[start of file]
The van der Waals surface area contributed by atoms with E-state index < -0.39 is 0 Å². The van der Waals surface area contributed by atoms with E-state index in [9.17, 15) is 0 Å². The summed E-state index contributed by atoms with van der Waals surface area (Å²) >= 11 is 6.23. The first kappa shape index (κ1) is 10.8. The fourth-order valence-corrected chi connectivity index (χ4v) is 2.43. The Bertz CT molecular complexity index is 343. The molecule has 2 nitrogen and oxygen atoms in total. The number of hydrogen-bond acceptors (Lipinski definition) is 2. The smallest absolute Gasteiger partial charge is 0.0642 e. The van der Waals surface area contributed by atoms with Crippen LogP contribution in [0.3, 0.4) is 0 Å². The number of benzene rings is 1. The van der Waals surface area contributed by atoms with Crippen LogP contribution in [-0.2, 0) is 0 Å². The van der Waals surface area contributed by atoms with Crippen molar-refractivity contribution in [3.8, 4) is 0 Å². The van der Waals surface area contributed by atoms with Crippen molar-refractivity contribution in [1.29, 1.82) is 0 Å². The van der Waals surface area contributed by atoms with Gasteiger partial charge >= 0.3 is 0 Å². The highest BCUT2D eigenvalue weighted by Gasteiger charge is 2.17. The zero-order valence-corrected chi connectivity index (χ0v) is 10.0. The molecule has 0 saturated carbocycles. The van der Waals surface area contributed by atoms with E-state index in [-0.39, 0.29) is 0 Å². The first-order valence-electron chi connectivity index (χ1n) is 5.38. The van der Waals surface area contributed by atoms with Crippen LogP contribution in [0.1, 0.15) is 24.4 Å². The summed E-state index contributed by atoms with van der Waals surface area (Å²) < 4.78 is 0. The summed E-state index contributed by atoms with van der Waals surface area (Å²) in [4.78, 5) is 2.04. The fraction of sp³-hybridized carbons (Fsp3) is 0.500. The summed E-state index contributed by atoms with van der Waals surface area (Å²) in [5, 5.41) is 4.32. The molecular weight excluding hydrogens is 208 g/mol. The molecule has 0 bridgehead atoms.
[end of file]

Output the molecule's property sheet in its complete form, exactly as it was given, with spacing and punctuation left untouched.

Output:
The van der Waals surface area contributed by atoms with E-state index < -0.39 is 0 Å². The van der Waals surface area contributed by atoms with E-state index in [9.17, 15) is 0 Å². The summed E-state index contributed by atoms with van der Waals surface area (Å²) >= 11 is 6.23. The first kappa shape index (κ1) is 10.8. The fourth-order valence-corrected chi connectivity index (χ4v) is 2.43. The Bertz CT molecular complexity index is 343. The molecule has 2 nitrogen and oxygen atoms in total. The number of hydrogen-bond acceptors (Lipinski definition) is 2. The smallest absolute Gasteiger partial charge is 0.0642 e. The van der Waals surface area contributed by atoms with Crippen LogP contribution in [0.3, 0.4) is 0 Å². The number of benzene rings is 1. The van der Waals surface area contributed by atoms with Crippen LogP contribution in [-0.2, 0) is 0 Å². The van der Waals surface area contributed by atoms with Crippen molar-refractivity contribution in [3.8, 4) is 0 Å². The van der Waals surface area contributed by atoms with Crippen molar-refractivity contribution in [1.29, 1.82) is 0 Å². The van der Waals surface area contributed by atoms with Gasteiger partial charge >= 0.3 is 0 Å². The highest BCUT2D eigenvalue weighted by Gasteiger charge is 2.17. The zero-order valence-corrected chi connectivity index (χ0v) is 10.0. The molecule has 0 saturated carbocycles. The van der Waals surface area contributed by atoms with E-state index in [-0.39, 0.29) is 0 Å². The first-order valence-electron chi connectivity index (χ1n) is 5.38. The van der Waals surface area contributed by atoms with Crippen LogP contribution in [0.1, 0.15) is 24.4 Å². The summed E-state index contributed by atoms with van der Waals surface area (Å²) < 4.78 is 0. The summed E-state index contributed by atoms with van der Waals surface area (Å²) in [4.78, 5) is 2.04. The fraction of sp³-hybridized carbons (Fsp3) is 0.500. The summed E-state index contributed by atoms with van der Waals surface area (Å²) in [5, 5.41) is 4.32. The molecular weight excluding hydrogens is 208 g/mol. The molecule has 0 bridgehead atoms.